Overall tumor burden dictates outcomes for patients undergoing resection of multinodular hepatocellular carcinoma beyond the Milan criteria

Diamantis I. Tsilimigras, Rittal Mehta, Anghela Z. Paredes, Dimitrios Moris, Kota Sahara, Fabio Bagante, Francesca Ratti, Hugo P. Marques, Silvia Silva, Olivier Soubrane, Vincent Lam, George A. Poultsides, Irinel Popescu, Razvan Grigorie, Sorin Alexandrescu, Guillaume Martel, Aklile Workneh, Alfredo Guglielmi, Tom Hugh, Luca Aldrighetti & 4 others Itaru Endo, Gaya Spolverato, Cillo Umberto, Timothy M. Pawlik

Research output: Contribution to journalArticle

4 Citations (Scopus)

Abstract

Objective: The objective of the current study was to define surgical outcomes after resection of multinodular hepatocellular carcinoma (HCC) beyond the Milan criteria, and develop a prediction tool to identify which patients likely benefit the most from resection. Background: Liver resection for multinodular HCC, especially beyond the Milan criteria, remains controversial. Rigorous selection of the best candidates for resection is essential to achieve optimal outcomes after liver resection of advanced tumors. Methods: Patients who underwent resection for HCC between 2000 and 2017 were identified from an international multi-institutional database. Patients were categorized according to Milan criteria status. Pre- and postoperative overall survival (OS) prediction models that included HCC tumor burden score (TBS) among patients with multinodular HCC beyond Milan criteria were developed and validated. Results: Among 1037 patients who underwent resection for HCC, 164 (15.8%) had multinodular HCC beyond the Milan criteria. Among patients with multinodular HCC, 25 (15.2%) patients experienced a serious complication and 90-day mortality was 3.7% (n = 6). Five-year OS after resection of multinodular HCC beyond Milan criteria was 52.8%. A preoperative TBS-based model (5-year OS: low-risk, 73.7% vs intermediate-risk, 45.1% vs high-risk, 13.1%), and postoperative TBS-based model (5-year OS: low-risk, 80.1% vs intermediate-risk, 37.2% vs high-risk, not reached) categorized patients into distinct prognostic groups relative to long-term prognosis (both P < 0.001). Pre- and postoperative models could accurately stratify OS in an external validation cohort (5-year OS; low vs medium vs high risk; pre: 66.3% vs 25.2% vs not reached, P = 0.012; post: 61.4% vs 42.5% vs not reached, P = 0.045) Predictive accuracy of the pre- and postoperative models was good in the training (c-index; pre: 0.68; post: 0.71), internal validation (n = 2000 resamples) (c-index, pre: 0.70; post: 0.72) and external validation (c-index, pre: 0.67; post 0.68) datasets. TBS alone could stratify patients relative to 5-year OS after resection of multinodular HCC beyond Milan criteria (c-index: 0.65; 5-year OS; low TBS: 70.2% vs medium TBS: 54.7% vs high TBS: 16.7%; P < 0.001). The vast majority of patients with low and intermediate TBS were deemed low or medium risk based on both the preoperative (98.4%) and postoperative risk scores (95.3%). Conclusion: Prognosis of patients with multinodular HCC was largely dependent on overall tumor burden. Liver resection should be considered among patients with multinodular HCC beyond the Milan criteria who have a low- or intermediate-TBS.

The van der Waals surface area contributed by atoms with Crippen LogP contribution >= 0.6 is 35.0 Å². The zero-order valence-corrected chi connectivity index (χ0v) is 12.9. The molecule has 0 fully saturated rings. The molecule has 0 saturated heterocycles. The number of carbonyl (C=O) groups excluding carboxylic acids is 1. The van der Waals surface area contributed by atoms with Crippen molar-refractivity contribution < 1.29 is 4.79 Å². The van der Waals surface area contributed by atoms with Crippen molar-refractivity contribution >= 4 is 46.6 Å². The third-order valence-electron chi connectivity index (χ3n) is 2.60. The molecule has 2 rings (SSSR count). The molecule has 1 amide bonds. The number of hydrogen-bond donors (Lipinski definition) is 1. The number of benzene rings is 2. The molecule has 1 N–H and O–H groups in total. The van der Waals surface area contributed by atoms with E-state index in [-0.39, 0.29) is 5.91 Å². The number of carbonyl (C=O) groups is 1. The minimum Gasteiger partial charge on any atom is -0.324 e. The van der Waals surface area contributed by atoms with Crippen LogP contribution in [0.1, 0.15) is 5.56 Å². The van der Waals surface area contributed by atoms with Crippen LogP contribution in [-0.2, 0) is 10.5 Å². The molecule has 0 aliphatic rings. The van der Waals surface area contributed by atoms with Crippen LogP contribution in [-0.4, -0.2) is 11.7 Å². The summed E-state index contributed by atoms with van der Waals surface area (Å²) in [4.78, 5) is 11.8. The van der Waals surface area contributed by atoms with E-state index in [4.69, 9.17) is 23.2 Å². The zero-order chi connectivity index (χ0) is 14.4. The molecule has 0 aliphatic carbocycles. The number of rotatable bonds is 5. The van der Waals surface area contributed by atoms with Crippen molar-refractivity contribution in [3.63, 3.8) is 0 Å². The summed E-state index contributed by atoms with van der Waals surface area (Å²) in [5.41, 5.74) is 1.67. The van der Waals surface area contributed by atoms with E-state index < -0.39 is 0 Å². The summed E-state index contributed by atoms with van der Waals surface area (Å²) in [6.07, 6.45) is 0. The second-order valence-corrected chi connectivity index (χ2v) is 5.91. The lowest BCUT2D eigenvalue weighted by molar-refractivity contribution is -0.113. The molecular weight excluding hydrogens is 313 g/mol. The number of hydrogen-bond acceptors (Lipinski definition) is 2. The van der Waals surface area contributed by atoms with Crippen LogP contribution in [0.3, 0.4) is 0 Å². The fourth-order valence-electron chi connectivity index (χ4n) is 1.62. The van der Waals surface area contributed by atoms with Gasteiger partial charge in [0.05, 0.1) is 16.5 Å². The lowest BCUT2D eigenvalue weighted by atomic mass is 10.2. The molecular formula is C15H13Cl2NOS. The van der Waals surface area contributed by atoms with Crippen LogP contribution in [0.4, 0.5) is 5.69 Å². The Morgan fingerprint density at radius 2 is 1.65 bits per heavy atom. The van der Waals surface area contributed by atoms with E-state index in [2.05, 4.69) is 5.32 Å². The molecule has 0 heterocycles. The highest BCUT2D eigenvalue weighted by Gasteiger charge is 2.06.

Original languageEnglish
Pages (from-to)574-581
Number of pages8
JournalAnnals of Surgery
Volume272
Issue number4
DOIs
Publication statusPublished - 1 Oct 2020
Externally publishedYes

Keywords

  • HCC
  • Milan criteria
  • multinodular
  • score
  • tumor burden

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